Five Things to Eat at Peregrine in Beacon Hill

Here's what to order at the new Italian islands-inspired restaurant—complete with wine pairings.

Photo by Brian Samuels Photography

We have lift-off.

This week, Peregrine finally opened right inside the lobby of the dapper new Whitney Hotel in Beacon Hill. The restaurant—named for the fast-flying falcon—takes much of its culinary inspiration from the Italian islands, with nods to surrounding regions. And it comes from chef Josh Lewin and Katrina Jazayeri, the duo behind Juliet in Somerville. (Which happens to be on our list of the 50 best restaurants around town.) This was one we were waiting for.

We previously spoke with the couple to learn all about their travels in Italy and other general inspirations for the concept—you can find that here. But now that they’ve officially nested this new project, we asked them to share some specific menu highlights that reflect the story they’re trying to tell. (Jazayeri, who oversees the wine list, provided some suggested pairings, too.) Now that you know where you’re going, here’s what to eat when you take your perch.

Photo by Brian Samuels Photography

Jamón serrano

“We have strong feelings about ham,” says Lewin with a laugh. He’s not kidding, though; expect Jamón serrano to be a mainstay on the “Antipasti/Salumi/Crudo” section of the menu. After all, “the best cured hams in the world come from Spain,” Lewin says. Why the detour from Peregrine’s primarily Italian influences? Lewin says that compared to ham from Italian pigs, which are often bred to produce more fat cap (a thick white layer that lends to “amazing Italian sausages”), Spanish ham has a luscious marbling that makes it tops for noshing as a starter. (And that was supported by a blind taste-test of hams at one of the Peregrine preview dinners, Lewin adds. Strong feelings: validated.)
Pair it with: Cleto Chiarli Lambrusco “Fondatore” (Emilia-Romagna) 

Photo by Brian Samuels Photography

Mussels and clams “Pommidoro” style

No, that’s not a misspelling of pomodoro. Pommidoro is the name of a trattoria in Rome where Lewin and Jazayeri shared one of their favorite meals together—and returned with inspiration for this dish. A garlicky, herb-laden tomato sauce with oodles of olive oil accompanies steamed local mussels, wild-harvested from the open ocean off the coast of Chatham. (Lewin points out that commercial mussels are much more commonly farm-raised.)
Pair it with: Domaine Réveille Macabeo “On Aura Tout Bu” 2018 (Cotes Catalanes)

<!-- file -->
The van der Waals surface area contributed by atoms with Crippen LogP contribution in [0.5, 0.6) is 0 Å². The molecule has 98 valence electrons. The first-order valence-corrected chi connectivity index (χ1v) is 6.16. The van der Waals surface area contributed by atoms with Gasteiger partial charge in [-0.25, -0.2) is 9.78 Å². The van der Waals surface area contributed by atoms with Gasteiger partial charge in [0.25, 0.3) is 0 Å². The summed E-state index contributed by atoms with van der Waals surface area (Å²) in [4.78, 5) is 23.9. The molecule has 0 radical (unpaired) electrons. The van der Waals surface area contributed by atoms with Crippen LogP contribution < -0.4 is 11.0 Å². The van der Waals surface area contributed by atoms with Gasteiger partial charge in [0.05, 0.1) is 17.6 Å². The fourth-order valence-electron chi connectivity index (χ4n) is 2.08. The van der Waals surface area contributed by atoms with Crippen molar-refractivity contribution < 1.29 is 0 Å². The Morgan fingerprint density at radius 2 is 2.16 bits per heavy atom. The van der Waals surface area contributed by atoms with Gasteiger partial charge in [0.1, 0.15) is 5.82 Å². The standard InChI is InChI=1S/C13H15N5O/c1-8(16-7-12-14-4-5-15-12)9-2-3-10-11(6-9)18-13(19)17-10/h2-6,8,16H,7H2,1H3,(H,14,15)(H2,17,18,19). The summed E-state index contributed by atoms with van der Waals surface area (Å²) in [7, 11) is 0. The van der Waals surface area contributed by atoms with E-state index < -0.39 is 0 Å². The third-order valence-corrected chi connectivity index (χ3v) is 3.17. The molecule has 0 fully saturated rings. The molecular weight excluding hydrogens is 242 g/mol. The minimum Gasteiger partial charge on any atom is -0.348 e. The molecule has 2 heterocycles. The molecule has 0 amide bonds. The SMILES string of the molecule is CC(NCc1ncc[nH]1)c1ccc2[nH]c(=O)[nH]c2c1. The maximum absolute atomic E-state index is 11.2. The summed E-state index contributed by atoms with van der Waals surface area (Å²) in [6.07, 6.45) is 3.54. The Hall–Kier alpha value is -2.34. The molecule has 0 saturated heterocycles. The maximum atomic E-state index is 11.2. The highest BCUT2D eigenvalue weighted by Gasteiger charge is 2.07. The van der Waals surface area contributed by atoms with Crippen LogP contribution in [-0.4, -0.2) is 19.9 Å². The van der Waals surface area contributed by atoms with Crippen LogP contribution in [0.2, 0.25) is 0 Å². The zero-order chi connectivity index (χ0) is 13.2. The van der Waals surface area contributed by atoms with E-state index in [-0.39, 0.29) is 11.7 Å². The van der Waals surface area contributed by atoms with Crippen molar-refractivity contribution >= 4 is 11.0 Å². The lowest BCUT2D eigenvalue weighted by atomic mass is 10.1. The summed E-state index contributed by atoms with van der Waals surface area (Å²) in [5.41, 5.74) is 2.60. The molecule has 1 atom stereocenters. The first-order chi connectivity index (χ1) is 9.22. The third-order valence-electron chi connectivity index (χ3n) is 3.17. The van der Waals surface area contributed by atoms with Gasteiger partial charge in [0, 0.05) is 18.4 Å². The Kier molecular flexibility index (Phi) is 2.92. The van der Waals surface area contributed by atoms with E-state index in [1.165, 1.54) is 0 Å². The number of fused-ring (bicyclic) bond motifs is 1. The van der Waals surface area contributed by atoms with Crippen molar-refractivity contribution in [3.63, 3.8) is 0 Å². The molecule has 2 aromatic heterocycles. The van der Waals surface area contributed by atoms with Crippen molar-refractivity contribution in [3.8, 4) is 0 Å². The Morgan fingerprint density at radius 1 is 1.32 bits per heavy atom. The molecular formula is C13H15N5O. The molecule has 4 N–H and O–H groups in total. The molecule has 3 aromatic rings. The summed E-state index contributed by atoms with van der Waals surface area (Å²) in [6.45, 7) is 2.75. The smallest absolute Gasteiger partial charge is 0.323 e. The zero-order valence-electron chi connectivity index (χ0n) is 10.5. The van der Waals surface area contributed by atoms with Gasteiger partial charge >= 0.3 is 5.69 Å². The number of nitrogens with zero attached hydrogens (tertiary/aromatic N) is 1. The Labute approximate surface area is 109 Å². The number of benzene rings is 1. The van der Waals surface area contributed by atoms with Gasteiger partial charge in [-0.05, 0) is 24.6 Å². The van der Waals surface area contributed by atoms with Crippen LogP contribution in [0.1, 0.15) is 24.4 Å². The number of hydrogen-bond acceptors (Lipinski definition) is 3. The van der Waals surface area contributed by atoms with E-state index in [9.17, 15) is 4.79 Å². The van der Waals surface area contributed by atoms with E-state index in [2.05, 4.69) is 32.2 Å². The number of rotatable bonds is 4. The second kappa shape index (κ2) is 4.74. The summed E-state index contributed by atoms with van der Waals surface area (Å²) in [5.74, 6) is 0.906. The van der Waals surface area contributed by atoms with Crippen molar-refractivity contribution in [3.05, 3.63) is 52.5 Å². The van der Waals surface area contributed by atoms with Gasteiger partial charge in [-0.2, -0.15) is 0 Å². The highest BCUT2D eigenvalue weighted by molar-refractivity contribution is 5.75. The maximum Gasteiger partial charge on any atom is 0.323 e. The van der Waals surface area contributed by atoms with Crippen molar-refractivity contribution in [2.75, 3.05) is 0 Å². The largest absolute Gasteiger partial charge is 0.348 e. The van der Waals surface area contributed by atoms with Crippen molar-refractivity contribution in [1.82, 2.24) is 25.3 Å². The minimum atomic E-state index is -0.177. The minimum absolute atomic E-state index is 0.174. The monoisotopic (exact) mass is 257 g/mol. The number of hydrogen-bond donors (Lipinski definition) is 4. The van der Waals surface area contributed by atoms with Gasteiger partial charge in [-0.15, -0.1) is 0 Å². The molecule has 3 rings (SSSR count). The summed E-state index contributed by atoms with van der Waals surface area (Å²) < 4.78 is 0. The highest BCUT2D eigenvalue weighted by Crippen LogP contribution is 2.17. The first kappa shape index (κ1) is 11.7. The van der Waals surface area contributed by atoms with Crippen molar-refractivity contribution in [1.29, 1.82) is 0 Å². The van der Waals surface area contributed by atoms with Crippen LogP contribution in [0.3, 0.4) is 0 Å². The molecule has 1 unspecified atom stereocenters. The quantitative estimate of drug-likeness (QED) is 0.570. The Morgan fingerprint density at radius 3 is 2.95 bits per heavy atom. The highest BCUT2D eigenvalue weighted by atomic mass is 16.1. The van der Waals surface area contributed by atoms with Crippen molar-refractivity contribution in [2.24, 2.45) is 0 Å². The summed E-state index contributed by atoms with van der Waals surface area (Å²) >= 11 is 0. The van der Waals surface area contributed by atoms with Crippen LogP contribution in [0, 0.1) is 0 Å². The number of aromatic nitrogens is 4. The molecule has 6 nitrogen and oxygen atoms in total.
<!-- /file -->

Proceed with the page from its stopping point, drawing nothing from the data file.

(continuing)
Photo by Brian Samuels Photography

Omelette Francese

All-day omelettes are a tradition at Juliet, so the team decided to include this reference to their first restaurant at their second breakfast-through-dinner venture. Although Peregrine looks primarily to the Italian islands of Sardinia and Sicily, Lewin says this was a chance to reflect traditions from the nearby French island of Corsica. The savory omelette is cooked with fresh herbs and lemon peel, and arrives with sheep’s-milk cheese and garlicky breadcrumbs.
Pair it with: Paterna, Malvasia+Trebbiano. “il Terraio” (Tuscany)

Photo by Brian Samuels Photography

Steak “Italian and Catalonian style”

Lewin says this steakhouse-inspired “after-work dish” is designed to “fill you up and send you on your way.” He wanted to take inspiration from both the Boot and Spain’s Catalonia coast, and the result includes roasted garlic aioli; potatoes al forno, cooked with rosemary and (even more) garlic; and a crunchy finishing salt made with anchovies and fennel. The steaks are cut from the chuck roll, an “economical” choice that also introduces some nice marbling.
Pair it with: Division Pinot Noir, “Methode Carbonique” 2018 (Willamette Valley, Oregon)

Photo by Brian Samuels Photography

Tagliatelle alla vongole

Aside from a few imported Italian varieties, most of the pasta at Peregrine is made in-house. That includes these ribbons of tagliatelle, which contain a “good dose” of black pepper and black truffles right in the dough, Lewin says. (When coupled with local clams, he says, there’s a “peppery clam chowder” sensibility that tips a hat to New England.) Add white wine, butter, a finishing salt of black truffle, and some chili oil. Serve. Repeat nightly—or at least, whenever you fly by Beacon Hill.
Pair it with: Cardedu, Vermentino di Sardegna. “Nuo” 2017 (Sardegna)

170 Charles St., Boston, 617-367-1866,